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E-M:/ Sierra Club "Solving Sprawl" Report Rates Michigan



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Enviro-Mich message from "Alison Horton, Sierra Club-Michigan" <sierrami@voyager.net>
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News from Michigan
Sierra Club
300 N. Washington Square, Suite 411, Lansing, MI 48933   
(517) 484-2372


For Immediate Release:                     Contact:
Thursday, October 7, 1999               Alison Horton, Lansing
                                                             (517) 484-2372


    Sierra Club "Solving Sprawl" Report Rates
                   the States
New Report Finds Michigan Is Not Doing Enough to Manage
                  Urban Sprawl


LANSING   Michigan's urban sprawl problems are not inevitable,
according to "Solving Sprawl", a report issued this week by the Sierra
Club.  The Sierra Club's second annual sprawl report shows that states and
communities across the nation are using innovative tools to manage poorly-
planned growth.  Michigan, however, ranks as one of the worst states in
the nation when it comes to community revitalization and land use
planning, key building blocks for managing growth.

Today, announcing the report's Michigan findings and Sierra Club radio
ads currently running in the Detroit metro area on sprawl and smart
growth, Alison Horton, director of Sierra Club's Mackinac Chapter, said,
"We can start turning sprawl into planned growth here if Michigan starts
using the tools to manage sprawl that are proving successful in states and
communities around the country." 

The national report rates each of the 50 states by measuring progress in
four broad categories: open space protection, land use planning,
transportation planning, and community revitalization.  In each area the
report found states with innovative programs that are already working and
laggard states that have been slow to adopt sprawl solutions or are doing a
poor job of implementing them.

The report ranks Michigan 49th in Land Use Planning, 47th in Community
Revitalization; 14th in Transportation Planning; and 6th in Open Space
Protection. "Michigan compares badly to other states in solving its sprawl
problems," commented Sierra Club's Horton.  "Michigan doesn't even
have land use planning tools on the books, the only state that's done less to
adopt land use planning tools is Wyoming.   Where we do have some tools
on the books   for instance for farmland protection   the Sierra Club gives
credit for having a program on the books, but the reality is that Michigan's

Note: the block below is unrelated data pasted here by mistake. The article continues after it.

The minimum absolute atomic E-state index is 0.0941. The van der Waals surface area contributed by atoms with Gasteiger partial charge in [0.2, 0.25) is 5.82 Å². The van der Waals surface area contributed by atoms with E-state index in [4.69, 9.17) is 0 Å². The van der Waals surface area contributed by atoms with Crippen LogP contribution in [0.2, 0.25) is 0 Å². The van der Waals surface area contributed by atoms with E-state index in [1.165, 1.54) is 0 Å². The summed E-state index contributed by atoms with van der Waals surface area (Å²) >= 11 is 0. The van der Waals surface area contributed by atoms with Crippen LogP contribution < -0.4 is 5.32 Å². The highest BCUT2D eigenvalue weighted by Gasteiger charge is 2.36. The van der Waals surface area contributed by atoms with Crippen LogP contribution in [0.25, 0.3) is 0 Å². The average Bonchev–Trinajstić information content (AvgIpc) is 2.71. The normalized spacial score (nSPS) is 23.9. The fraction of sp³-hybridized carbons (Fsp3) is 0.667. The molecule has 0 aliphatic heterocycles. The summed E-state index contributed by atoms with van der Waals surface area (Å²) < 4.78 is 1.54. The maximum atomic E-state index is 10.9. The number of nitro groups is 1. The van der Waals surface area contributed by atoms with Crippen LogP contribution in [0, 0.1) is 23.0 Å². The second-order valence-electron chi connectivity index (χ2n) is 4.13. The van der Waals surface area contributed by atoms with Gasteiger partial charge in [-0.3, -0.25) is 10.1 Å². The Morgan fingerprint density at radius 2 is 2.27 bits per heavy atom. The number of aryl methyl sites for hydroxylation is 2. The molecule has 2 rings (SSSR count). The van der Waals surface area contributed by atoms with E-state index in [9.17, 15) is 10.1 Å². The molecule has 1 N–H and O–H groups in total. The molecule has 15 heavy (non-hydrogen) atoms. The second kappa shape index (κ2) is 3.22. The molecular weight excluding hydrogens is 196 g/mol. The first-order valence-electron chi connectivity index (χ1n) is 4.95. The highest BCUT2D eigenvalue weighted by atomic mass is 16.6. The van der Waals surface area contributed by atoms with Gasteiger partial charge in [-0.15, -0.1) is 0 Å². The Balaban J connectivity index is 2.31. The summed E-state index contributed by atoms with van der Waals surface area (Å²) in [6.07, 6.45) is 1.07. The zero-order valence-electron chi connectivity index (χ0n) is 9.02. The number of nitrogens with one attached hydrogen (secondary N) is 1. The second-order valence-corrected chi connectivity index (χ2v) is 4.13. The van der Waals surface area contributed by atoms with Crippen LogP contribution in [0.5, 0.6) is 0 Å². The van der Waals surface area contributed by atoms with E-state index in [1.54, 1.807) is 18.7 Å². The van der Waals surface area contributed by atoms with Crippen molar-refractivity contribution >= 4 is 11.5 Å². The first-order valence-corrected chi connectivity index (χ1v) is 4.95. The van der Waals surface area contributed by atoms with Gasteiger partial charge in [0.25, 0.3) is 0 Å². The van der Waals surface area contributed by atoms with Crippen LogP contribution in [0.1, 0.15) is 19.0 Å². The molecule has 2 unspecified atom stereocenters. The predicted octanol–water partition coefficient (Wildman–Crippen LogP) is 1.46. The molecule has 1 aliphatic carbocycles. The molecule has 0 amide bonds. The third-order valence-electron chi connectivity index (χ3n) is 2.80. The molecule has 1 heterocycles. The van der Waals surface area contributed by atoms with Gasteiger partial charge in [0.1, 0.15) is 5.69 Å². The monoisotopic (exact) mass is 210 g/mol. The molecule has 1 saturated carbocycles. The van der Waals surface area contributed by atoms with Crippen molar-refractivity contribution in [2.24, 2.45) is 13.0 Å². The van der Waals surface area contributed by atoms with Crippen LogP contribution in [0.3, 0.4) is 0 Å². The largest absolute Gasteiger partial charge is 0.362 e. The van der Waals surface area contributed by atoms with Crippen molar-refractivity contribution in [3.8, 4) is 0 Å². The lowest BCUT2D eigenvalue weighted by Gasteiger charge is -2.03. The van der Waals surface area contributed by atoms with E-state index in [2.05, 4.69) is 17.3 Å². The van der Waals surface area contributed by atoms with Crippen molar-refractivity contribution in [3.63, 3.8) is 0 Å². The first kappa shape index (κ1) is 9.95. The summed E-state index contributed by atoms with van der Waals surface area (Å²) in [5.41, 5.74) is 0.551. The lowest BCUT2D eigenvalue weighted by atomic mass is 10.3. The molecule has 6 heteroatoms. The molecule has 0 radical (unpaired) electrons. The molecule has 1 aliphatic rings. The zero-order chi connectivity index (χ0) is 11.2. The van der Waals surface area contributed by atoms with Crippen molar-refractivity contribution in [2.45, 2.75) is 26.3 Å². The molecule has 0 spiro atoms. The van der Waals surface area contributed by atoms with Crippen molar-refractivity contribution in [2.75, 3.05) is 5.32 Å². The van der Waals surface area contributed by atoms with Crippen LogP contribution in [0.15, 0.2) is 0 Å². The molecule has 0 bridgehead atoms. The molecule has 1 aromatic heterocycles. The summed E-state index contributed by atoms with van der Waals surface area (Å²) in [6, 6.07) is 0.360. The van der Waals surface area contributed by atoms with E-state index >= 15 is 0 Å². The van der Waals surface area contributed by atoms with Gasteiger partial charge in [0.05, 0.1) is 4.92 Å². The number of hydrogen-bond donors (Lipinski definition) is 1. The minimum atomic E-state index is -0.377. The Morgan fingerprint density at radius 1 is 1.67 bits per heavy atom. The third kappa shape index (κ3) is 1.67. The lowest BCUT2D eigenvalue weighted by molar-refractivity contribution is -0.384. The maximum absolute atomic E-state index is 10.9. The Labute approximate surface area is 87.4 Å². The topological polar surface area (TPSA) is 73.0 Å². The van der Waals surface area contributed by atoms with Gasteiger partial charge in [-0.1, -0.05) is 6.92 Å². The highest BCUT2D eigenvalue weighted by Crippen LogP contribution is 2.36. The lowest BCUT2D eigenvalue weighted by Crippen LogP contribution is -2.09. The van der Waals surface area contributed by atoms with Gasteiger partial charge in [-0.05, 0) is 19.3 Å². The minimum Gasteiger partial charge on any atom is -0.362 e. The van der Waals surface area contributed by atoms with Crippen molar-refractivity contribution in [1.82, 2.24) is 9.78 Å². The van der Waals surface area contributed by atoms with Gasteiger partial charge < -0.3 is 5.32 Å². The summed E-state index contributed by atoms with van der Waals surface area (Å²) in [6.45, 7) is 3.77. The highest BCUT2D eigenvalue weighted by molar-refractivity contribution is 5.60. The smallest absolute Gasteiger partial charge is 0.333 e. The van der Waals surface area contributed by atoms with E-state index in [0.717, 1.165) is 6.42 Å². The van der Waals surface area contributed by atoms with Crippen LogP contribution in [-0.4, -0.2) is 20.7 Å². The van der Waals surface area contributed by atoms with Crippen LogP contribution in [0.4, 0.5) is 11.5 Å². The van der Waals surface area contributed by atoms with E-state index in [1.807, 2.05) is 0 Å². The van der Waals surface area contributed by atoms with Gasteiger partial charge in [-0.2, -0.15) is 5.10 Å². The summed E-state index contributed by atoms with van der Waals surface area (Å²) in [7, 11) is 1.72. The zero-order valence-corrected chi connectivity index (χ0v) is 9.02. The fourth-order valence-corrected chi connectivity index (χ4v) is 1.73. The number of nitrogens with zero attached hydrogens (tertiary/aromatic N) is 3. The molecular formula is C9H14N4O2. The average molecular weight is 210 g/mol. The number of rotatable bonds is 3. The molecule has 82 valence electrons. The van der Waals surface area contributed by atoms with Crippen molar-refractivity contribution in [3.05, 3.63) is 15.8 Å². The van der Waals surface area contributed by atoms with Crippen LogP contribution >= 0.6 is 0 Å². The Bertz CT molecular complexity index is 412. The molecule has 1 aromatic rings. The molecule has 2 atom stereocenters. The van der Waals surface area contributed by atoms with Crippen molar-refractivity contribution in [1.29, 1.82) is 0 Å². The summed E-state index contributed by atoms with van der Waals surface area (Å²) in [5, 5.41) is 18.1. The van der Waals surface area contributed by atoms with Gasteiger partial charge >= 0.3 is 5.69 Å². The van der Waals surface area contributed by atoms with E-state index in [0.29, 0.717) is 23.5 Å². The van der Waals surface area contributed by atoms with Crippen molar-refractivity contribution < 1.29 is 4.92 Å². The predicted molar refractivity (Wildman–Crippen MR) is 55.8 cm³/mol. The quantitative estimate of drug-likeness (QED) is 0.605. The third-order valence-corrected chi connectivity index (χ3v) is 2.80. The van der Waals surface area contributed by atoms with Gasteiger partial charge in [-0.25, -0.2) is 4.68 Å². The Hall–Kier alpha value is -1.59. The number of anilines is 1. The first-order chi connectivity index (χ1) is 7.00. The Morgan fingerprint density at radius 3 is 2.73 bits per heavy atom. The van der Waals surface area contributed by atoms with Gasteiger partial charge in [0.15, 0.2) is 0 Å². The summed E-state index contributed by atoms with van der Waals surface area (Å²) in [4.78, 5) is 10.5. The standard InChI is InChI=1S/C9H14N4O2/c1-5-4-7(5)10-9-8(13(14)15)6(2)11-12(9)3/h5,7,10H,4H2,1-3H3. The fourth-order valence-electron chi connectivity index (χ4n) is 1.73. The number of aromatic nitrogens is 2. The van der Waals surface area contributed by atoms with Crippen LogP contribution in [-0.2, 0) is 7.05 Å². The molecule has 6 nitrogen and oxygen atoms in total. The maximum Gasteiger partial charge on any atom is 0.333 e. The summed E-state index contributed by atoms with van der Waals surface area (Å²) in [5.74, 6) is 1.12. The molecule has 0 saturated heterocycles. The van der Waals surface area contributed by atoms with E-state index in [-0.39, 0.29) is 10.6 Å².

farmland purchase of development rights program is a hollow shell that has
never been funded sufficiently to make a difference."

To give concerned citizens a chance to examine sprawl problems and
solutions in their communities, the Sierra Club has been sponsoring a series
of  "Tours de Sprawl" in Michigan this fall.  These bike and bus tours are
looking firsthand at urban sprawl.  To date tours have been held in
Washtenaw County and the greater Lansing area.  Coming up are Grand
Rapids area on October 9th, and Macomb County on October 23rd.  "We
are facing common problems in community after community, we need to
start putting common solutions in place," commented Lansing area Tour
organizer Maria Lapinski-Lafaive.  

The Sierra Club is also conducting a series of community workshops and is
running radio ads in Southeast Michigan this week to raise public
awareness that we can work together to solve sprawl problems.  "People in
Michigan need to know that we don't have to put up with the traffic
congestion, the air and water pollution, the loss of open space, the higher
taxes, and the deteriorating cities that come with urban sprawl," said Dan
Farough, Sierra Club campaign organizer.  "There are solutions and
Michigan needs to start putting them to work."

The best states are using innovative tools like regional planning councils
with authority to coordinate development, statewide standards for planning
growth combined with community authority to implement plans, state
investment in expanding public transportation, and investment in
community development programs.  

Maryland ranked best in open space protection; Oregon in land use
planning; Rhode Island in transportation planning; and, Vermont in
community revitalization.

The report offers profiles of the top states, short articles on a range of
solutions to sprawl, and commentary from in-house experts and respected
guests.

The complete report with ratings for all 50 states is available on the web at
www.sierraclub.org.

The Sierra Club, with more than 550,000 members and 65 chapters, is the
nation's oldest and largest grassroots environmental organization.

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- - - - - - - - - - - - - - - - - - - - - - -
Alison Horton
Sierra Club Mackinac Chapter
Lansing, Michigan
(517) 484-2372 (voice) * (517) 484-3108 (fax)
sierrami@voyager.net *  http://www.sierraclub.org/chapter/mi/

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